The DNC is trying something new; giving both of its candidates – Clinton and Sanders – input on the drafting of the party’s direction document, its platform. Also new are public hearings, and ways for everyday Democrats to be heard on what the party’s priorities should be. Some of it is undoubtably window dressing – the DNC has lost a lot of voters, credibility, and mojo – but it’s an opportunity, and a good step toward repair of a party with clear fissures. Below, info on the DNC platform committee, video from its first regional public session and how you can add your voice.
As you know, one of the “concessions” the blighted national Democratic Party made to Bernie Sanders and the approximately 45% of its electorate that he represents is the inclusion of Sanders picks in the party’s 15-member Platform Drafting Committee. It’s definitely a fresh move on the DNC’s part and a smart one.
The usual arrangement is a platform committee is entirely chosen by the DNC chair. In 2012, Cory Booker co-chaired the platform committee, and presented its findings to the convention, a plum opportunity for a rising political star. But this year is different, because of the widespread observation that Rep. Debbie Wasserman Schultz tilted the scales the scales in favor of Hillary Clinton, for whom she was campaign co-chair in 2008. This was a bad year for the DNC. Because of DWS’ conduct it looked like it violated its own rules [Article 5, Sec. 4 is a pretty big thing to screw up] to prop up a pre-selected candidate. There was insurrection at DNC – accusations of DWS lying by one of her DNC vice-chairs, the resignation of another of her vice-chairs, voter petitions to remove as chair, and discussions as late as 3 weeks ago on Capitol Hill whether to dump Wasserman Schultz before the July convention.
These are party problems – big, ugly and public. But beneath the drama and sloppy-looking leadership are real questions whether its electorate has shifted, whether the party – and its presumed candidate – can effectively represent the large chunk of its voters who are more progressive and anti-establishment than the party is used to. Dems used to be 36% of the voting population (in 2008, Obama’s year). They’re now only 31%. Add that to Clinton’s record-breaking negatives (not as record-breaking as Trump’s) and her failures with ‘independents’ and that spells problem. DNC is wise to let Sanders influence party direction, and wise to let him flex some muscle. Even with all that, I have to suspect this exercise is at least as much about optics and repairing Democrats’ street cred than any real change. Sanders was given 5 slots to fill, Clinton 6 and DWS 4. So given Wasserman Schultz’ conduct this cycle, I read that as 10 slots aligned with Clinton and 5 Sanders.
But it’s a start, and a good one. Offering the “losing” candidate that much input on the party’s platform is a first. And so, apparently, is opening up that process in public regional hearings. Somehow, I missed hearing about the first of these – last week in D.C. – until it was over.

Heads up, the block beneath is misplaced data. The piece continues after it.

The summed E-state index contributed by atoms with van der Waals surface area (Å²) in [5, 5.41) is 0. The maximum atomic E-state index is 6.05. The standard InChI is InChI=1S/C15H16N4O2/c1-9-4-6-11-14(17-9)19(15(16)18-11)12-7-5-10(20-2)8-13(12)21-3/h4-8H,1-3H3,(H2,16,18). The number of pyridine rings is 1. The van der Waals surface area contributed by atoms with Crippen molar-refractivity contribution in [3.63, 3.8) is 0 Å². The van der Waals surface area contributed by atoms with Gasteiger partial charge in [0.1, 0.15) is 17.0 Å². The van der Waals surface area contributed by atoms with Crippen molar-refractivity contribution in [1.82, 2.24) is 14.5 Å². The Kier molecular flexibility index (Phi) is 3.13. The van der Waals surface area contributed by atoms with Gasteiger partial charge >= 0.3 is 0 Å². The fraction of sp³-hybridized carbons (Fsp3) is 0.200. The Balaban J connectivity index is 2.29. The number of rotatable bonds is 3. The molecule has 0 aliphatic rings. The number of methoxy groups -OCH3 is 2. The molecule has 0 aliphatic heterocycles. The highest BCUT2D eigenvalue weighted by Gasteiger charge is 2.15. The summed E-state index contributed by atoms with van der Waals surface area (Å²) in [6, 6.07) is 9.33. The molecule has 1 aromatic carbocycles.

Sanders picks include: activist and Democratic Socialists of America); author, activist, and 350.org co-founder Bill McKibben; Congressional Progressive Caucus co-chair Keith Ellison; Native American activist and former Tulalip Tribes Vice Chair Deborah Parker (a key advocate for reauthorization of VAWA – Violence Against Women Act); Arab-American Institute President James Zogby (a veteran of many conventions who was an adviser to the campaigns of the Rev. Jesse Jackson, VPOTUS Al Gore and Pres Obama). In addition, Maya Harris, senior policy adviser to Clinton, and Warren Gunnels, policy director for the Sanders campaign, will be also both be official, non-voting members of the committee. Platform committee members aligned with Secy Clinton include: , who ran Obama’s White House Office of Energy & Climate Change Policy; Paul Booth of AFSCME; former under-secretary of state for political affairs Carol BrownerWendy Sherman (who once ran EMILY’s List); Center for American Progress President Neera Tanden; Rep. Luis Guttierez of Illinois (an advocate for immigrant rights); Ohio State Rep Alicia Reece (a former deputy mayor of Cincinnati who has a long history of working on economic-development and racial-justice issues). DWS picks are: Chair Rep. Elijah Cummings of Maryland; former California congressman Howard Berman; business executive Bonnie Schaefer of Claire’s Stores, who is active in Women’s Media Center and Equality Now.academic Dr. Cornel West (author of the groundbreaking book Race Matters and a leading member of
- Hearings are open to the public. Those wishing to speak must register in advance through the link
- Record a video message via Skype
- Submit your written request or testimony in writing
Below, video of some of the testimony and statements by platform committee members from the Washington, D.C. session last week. Video is about 2 hours (it’s easy to skip around). The first sessions included testimony from committee chair Rep. Elijah Cummings, DWS, Democratic Convention chair Rev. Leah Daughtry, former AG Eric Holder, activist Fawn Sharp, and religious lobbyist Sister Simone Campbell.